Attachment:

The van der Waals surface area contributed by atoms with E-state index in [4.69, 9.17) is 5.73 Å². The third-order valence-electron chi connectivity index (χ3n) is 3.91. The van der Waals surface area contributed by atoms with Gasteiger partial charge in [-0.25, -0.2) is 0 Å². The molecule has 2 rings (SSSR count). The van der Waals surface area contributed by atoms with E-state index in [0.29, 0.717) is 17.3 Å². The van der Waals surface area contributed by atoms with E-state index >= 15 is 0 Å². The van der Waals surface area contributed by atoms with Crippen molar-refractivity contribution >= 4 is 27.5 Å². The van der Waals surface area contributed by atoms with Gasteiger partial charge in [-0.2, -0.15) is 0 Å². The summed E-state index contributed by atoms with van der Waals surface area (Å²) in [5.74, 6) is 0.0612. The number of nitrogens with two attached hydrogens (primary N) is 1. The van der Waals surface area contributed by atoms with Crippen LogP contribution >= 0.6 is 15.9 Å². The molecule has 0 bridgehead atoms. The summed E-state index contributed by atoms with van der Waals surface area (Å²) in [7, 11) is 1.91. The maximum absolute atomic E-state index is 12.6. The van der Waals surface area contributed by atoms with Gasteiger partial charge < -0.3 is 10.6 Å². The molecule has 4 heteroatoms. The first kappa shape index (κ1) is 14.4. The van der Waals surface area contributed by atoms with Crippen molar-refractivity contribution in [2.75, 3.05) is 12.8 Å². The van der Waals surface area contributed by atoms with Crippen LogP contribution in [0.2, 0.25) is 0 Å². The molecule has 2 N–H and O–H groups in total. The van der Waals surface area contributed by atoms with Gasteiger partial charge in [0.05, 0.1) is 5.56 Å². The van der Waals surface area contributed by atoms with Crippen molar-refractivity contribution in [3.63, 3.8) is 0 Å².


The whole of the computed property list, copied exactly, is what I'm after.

The van der Waals surface area contributed by atoms with E-state index in [4.69, 9.17) is 5.73 Å². The third-order valence-electron chi connectivity index (χ3n) is 3.91. The van der Waals surface area contributed by atoms with Gasteiger partial charge in [-0.25, -0.2) is 0 Å². The molecule has 2 rings (SSSR count). The van der Waals surface area contributed by atoms with E-state index in [0.29, 0.717) is 17.3 Å². The van der Waals surface area contributed by atoms with E-state index >= 15 is 0 Å². The van der Waals surface area contributed by atoms with Crippen molar-refractivity contribution >= 4 is 27.5 Å². The van der Waals surface area contributed by atoms with Gasteiger partial charge in [-0.2, -0.15) is 0 Å². The summed E-state index contributed by atoms with van der Waals surface area (Å²) in [5.74, 6) is 0.0612. The number of nitrogens with two attached hydrogens (primary N) is 1. The van der Waals surface area contributed by atoms with Crippen LogP contribution >= 0.6 is 15.9 Å². The molecule has 0 bridgehead atoms. The summed E-state index contributed by atoms with van der Waals surface area (Å²) in [7, 11) is 1.91. The maximum absolute atomic E-state index is 12.6. The van der Waals surface area contributed by atoms with Gasteiger partial charge < -0.3 is 10.6 Å². The molecule has 4 heteroatoms. The first kappa shape index (κ1) is 14.4. The van der Waals surface area contributed by atoms with Crippen molar-refractivity contribution in [2.75, 3.05) is 12.8 Å². The van der Waals surface area contributed by atoms with Crippen LogP contribution in [0.2, 0.25) is 0 Å². The molecule has 2 N–H and O–H groups in total. The van der Waals surface area contributed by atoms with Gasteiger partial charge in [0.05, 0.1) is 5.56 Å². The van der Waals surface area contributed by atoms with Crippen molar-refractivity contribution in [3.63, 3.8) is 0 Å².